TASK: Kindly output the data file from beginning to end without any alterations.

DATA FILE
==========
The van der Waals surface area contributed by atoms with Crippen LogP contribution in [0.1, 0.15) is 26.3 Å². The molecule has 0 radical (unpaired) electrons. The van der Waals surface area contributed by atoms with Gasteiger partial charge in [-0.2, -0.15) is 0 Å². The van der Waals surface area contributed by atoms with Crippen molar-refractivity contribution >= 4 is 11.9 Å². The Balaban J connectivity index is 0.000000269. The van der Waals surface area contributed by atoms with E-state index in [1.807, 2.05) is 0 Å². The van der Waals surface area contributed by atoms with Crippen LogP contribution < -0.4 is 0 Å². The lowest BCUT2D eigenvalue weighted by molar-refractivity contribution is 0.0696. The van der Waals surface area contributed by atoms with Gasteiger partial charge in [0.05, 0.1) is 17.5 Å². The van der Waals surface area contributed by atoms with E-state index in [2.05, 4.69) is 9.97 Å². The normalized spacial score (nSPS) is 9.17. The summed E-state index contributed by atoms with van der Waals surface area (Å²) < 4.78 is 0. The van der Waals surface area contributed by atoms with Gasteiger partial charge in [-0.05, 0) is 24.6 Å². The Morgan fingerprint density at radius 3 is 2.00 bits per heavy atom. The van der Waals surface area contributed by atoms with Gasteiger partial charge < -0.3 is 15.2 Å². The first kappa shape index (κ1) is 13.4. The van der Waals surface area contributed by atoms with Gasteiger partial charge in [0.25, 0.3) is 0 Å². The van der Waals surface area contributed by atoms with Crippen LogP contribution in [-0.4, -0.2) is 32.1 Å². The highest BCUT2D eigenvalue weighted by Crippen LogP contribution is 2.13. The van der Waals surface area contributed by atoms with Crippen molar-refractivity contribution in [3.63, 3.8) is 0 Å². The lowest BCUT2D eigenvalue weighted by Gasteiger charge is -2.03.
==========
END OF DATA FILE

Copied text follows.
The van der Waals surface area contributed by atoms with Crippen LogP contribution in [0.1, 0.15) is 26.3 Å². The molecule has 0 radical (unpaired) electrons. The van der Waals surface area contributed by atoms with Gasteiger partial charge in [-0.2, -0.15) is 0 Å². The van der Waals surface area contributed by atoms with Crippen molar-refractivity contribution >= 4 is 11.9 Å². The Balaban J connectivity index is 0.000000269. The van der Waals surface area contributed by atoms with E-state index in [1.807, 2.05) is 0 Å². The van der Waals surface area contributed by atoms with Crippen LogP contribution < -0.4 is 0 Å². The lowest BCUT2D eigenvalue weighted by molar-refractivity contribution is 0.0696. The van der Waals surface area contributed by atoms with Gasteiger partial charge in [0.05, 0.1) is 17.5 Å². The van der Waals surface area contributed by atoms with E-state index in [2.05, 4.69) is 9.97 Å². The normalized spacial score (nSPS) is 9.17. The summed E-state index contributed by atoms with van der Waals surface area (Å²) < 4.78 is 0. The van der Waals surface area contributed by atoms with Gasteiger partial charge in [-0.05, 0) is 24.6 Å². The Morgan fingerprint density at radius 3 is 2.00 bits per heavy atom. The van der Waals surface area contributed by atoms with Gasteiger partial charge < -0.3 is 15.2 Å². The first kappa shape index (κ1) is 13.4. The van der Waals surface area contributed by atoms with Gasteiger partial charge in [0.25, 0.3) is 0 Å². The van der Waals surface area contributed by atoms with Crippen LogP contribution in [-0.4, -0.2) is 32.1 Å². The highest BCUT2D eigenvalue weighted by Crippen LogP contribution is 2.13. The van der Waals surface area contributed by atoms with Crippen molar-refractivity contribution in [3.63, 3.8) is 0 Å². The lowest BCUT2D eigenvalue weighted by Gasteiger charge is -2.03.